I am probably not the only one who is sad that there are no new CSA vegetables this week. I will miss my weekly trips to the CSA barn, not to mention all the lovely vegetables in my kitchen. I suspect that I’m also not the only one, though, whose CSA share will last at least a few weeks into the future. Scattered around my kitchen are bags of miscellaneous root vegetables; a bowl of sweet potatoes sits on the table beside several butternut squash. My refrigerator still holds slightly too many 2 lb bags of carrots, but I’ve slowly been making my way through the surplus of lovely leeks by making multiple batches of potato-leek soup. First, I made it plain, then enhanced with a bit of celeriac for flavor and most recently, with celeriac and carrot both. It’s not exactly just potato-leek soup anymore, but it’s a lovely light orange from the carrot and makes for a satisfying dinner, especially on a cold night.
People who are more organized than me may know exactly what will be on your Thanksgiving table already, but for those who may still be frantically searching through cookbooks and websites for a recipe for just one more side dish, I have a suggestion for you. The recipe for this butternut squash and creamed spinach gratin was first published in the late, lamented Gourmet magazine in 2006. I ate it several times that year. (A colleague made it for a potluck, and I decided I had to try it myself immediately.) But somehow, I forgot about it until I realized that I had a surfeit of butternut squash and needed to make something festive with them. You know you’re on the right track when you bring your dining companion a plate, and before you’ve even gotten back to the kitchen to get yours (we were eating by the fire the other night when it was freezing out), he starts exclaiming, “Oh my god, what is this? Is there more?”
This would work as a side dish and would also be a fabulous thing to serve the vegetarians at your table. They will not miss the turkey (that they probably weren’t missing in any case) if this is one of their options.
The most time consuming part of this recipe is cutting the squash up. It needs to be very thin. If you have a food processor with a slicing attachment, this is the time to use it. I used my mandoline for a while until I got tired:
And then I used a knife and tried to slice as thinly as possible, with mixed results. If your squash is on the thicker side, know that you might need to cook it a bit longer.
Meanwhile, you cook your spinach. I streamlined the original recipe a bit. It wants you to wilt your spinach first, then chop it and add it to your onions and garlic. Instead, I washed and chopped it first and then added it to the onions and garlic to cook down. (I also used a mix of spinach and chard, which is what I had on hand.) Once it was all cooked, I added the cream directly into the pan, saving another bowl from having to be washed.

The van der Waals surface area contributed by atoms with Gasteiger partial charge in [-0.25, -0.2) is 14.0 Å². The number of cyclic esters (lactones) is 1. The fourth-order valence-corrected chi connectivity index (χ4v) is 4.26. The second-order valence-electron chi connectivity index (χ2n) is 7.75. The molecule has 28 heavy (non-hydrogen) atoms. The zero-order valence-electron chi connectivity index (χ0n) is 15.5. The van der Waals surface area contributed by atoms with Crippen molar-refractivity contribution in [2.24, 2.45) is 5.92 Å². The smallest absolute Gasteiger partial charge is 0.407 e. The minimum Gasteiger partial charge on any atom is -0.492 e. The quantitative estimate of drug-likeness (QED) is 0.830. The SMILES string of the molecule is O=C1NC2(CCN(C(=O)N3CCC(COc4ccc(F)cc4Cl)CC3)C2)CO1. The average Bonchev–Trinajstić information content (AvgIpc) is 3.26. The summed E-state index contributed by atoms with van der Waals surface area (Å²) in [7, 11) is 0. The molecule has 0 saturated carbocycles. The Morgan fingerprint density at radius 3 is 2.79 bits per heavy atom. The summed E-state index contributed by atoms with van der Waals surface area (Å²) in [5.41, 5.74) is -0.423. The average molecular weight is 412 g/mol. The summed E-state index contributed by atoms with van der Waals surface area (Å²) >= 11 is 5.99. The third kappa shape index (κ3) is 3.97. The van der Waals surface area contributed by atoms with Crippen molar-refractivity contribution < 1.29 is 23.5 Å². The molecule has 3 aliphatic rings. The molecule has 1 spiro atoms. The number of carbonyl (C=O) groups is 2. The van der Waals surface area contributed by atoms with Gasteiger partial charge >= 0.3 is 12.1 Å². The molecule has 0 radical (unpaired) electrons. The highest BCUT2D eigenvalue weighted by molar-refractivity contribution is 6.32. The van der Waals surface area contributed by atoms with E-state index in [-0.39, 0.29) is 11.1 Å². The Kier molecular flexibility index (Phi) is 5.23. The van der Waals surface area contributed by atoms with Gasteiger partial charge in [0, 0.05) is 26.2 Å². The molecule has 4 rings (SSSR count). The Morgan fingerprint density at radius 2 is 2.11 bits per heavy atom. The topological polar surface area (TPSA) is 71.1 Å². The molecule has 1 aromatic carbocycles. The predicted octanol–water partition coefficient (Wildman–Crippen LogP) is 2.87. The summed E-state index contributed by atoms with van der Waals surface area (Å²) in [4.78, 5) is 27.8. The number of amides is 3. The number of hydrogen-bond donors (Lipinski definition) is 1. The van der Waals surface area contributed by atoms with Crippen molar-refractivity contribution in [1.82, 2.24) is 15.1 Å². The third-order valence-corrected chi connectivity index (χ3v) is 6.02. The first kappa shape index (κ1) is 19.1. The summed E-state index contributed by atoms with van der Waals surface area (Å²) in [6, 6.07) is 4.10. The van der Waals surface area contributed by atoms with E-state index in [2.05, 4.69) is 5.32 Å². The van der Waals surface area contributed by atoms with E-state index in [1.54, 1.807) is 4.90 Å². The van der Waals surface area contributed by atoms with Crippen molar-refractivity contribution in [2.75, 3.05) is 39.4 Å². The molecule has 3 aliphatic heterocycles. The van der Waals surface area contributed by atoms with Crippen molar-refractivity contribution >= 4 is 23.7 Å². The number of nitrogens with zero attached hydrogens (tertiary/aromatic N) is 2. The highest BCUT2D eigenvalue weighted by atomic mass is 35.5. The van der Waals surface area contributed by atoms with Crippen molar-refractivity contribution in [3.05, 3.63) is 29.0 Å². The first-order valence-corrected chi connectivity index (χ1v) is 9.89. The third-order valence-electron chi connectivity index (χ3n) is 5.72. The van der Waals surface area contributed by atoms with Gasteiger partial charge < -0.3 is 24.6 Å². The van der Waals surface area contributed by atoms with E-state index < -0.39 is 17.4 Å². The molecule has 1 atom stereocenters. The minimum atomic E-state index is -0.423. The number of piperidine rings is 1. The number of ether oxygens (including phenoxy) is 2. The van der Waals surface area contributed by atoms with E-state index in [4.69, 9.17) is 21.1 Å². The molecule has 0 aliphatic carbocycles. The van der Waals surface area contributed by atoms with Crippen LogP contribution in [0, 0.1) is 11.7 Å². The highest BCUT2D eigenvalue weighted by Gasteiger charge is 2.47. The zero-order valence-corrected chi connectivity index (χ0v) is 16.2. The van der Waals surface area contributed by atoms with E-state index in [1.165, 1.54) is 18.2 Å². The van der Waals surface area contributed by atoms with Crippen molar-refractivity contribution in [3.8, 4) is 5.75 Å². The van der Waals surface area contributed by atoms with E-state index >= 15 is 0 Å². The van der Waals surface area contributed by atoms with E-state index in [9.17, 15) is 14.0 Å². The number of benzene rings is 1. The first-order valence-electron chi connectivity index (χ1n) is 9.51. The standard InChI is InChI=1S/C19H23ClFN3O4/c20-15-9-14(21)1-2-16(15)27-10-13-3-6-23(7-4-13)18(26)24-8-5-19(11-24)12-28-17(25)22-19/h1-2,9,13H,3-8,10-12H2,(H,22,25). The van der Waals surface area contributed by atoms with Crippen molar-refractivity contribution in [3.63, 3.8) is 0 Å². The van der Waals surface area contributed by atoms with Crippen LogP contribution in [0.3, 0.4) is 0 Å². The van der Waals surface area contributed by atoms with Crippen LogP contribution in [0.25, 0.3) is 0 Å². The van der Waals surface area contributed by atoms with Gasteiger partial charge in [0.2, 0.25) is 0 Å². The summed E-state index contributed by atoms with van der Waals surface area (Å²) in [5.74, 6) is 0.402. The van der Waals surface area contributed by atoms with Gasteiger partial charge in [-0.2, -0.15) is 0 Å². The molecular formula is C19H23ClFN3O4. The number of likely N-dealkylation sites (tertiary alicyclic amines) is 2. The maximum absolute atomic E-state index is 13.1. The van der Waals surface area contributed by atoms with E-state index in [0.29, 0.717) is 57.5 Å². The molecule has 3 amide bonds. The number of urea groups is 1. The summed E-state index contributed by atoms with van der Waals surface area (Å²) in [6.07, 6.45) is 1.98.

And then you start layering your squash and spinach into a buttered pan.
I’ve realized, though, that there is an easy solution to this problem of excess squash. I plan to make another batch, and just in time, as the first one is already gone.
Butternut Squash and Creamed Spinach Gratin
adapted from Gourmet magazine and Epicurious
- 3 pounds fresh spinach, stems discarded, or 3 (10-ounce) packages frozen leaf spinach, thawed (Can also use chard or other greens)
- 5 tablespoons unsalted butter plus additional for greasing pan
- 3/4 cup finely chopped onion (1 small) (Feel free to up this a bit if you want more onions.)
- 3 garlic cloves, minced
- 1 1/2 teaspoons salt
- 3/4 teaspoon black pepper
- Rounded 1/4 teaspoon freshly grated nutmeg (I used less than this–I love fresh nutmeg but too much is overpowering.)
- 1 cup heavy cream
- 4 pounds butternut squash (2 large), peeled, quartered, and seeded (See note above about excess squash)
- 1/2 ounce finely grated Parmigiano-Reggiano (1/4 cup or more to taste)
- Put oven rack in upper third of oven and preheat oven to 400°F. Butter a 3-quart shallow baking dish (13 by 9 inches; not glass).
- Cut squash to separate bulb section from solid neck section, then cut pieces lengthwise into 1/8-inch-thick slices with slicer (or food processor, mandoline or knife).
- Melt 3 tablespoons butter in an 8-inch heavy skillet over moderately low heat, then cook onion and garlic, stirring, until softened, 3 to 5 minutes.
- Meanwhile, take the stems off of the spinach or chard, wash well and chop roughly.
- When the onions are soft, add the spinach or chard. Stir together and then cover until wilted. (If you’re using both spinach and chard, add the chard first and let it cook for a few minutes before you add the spinach.)
- Once greens are wilted, remove onion-spinach mixture from heat
- Add salt, pepper, nutmeg, and cream and stir to combine.
- Layer squash and spinach mixture in baking dish, using about one fifth of squash and one fourth of spinach for each layer, beginning and ending with squash. You can add Parmesan or Romano cheese in each layer as well if you want more cheese. Sprinkle top layer of squash evenly with cheese and dot with remaining 2 tablespoons butter, then cover directly with a sheet of parchment or wax paper. Bake until squash is tender and filling is bubbling, 25 to 30 minutes. Remove paper and bake gratin until browned in spots, 10 to 15 minutes, or broil 3 inches from heat, 2 to 3 minutes.
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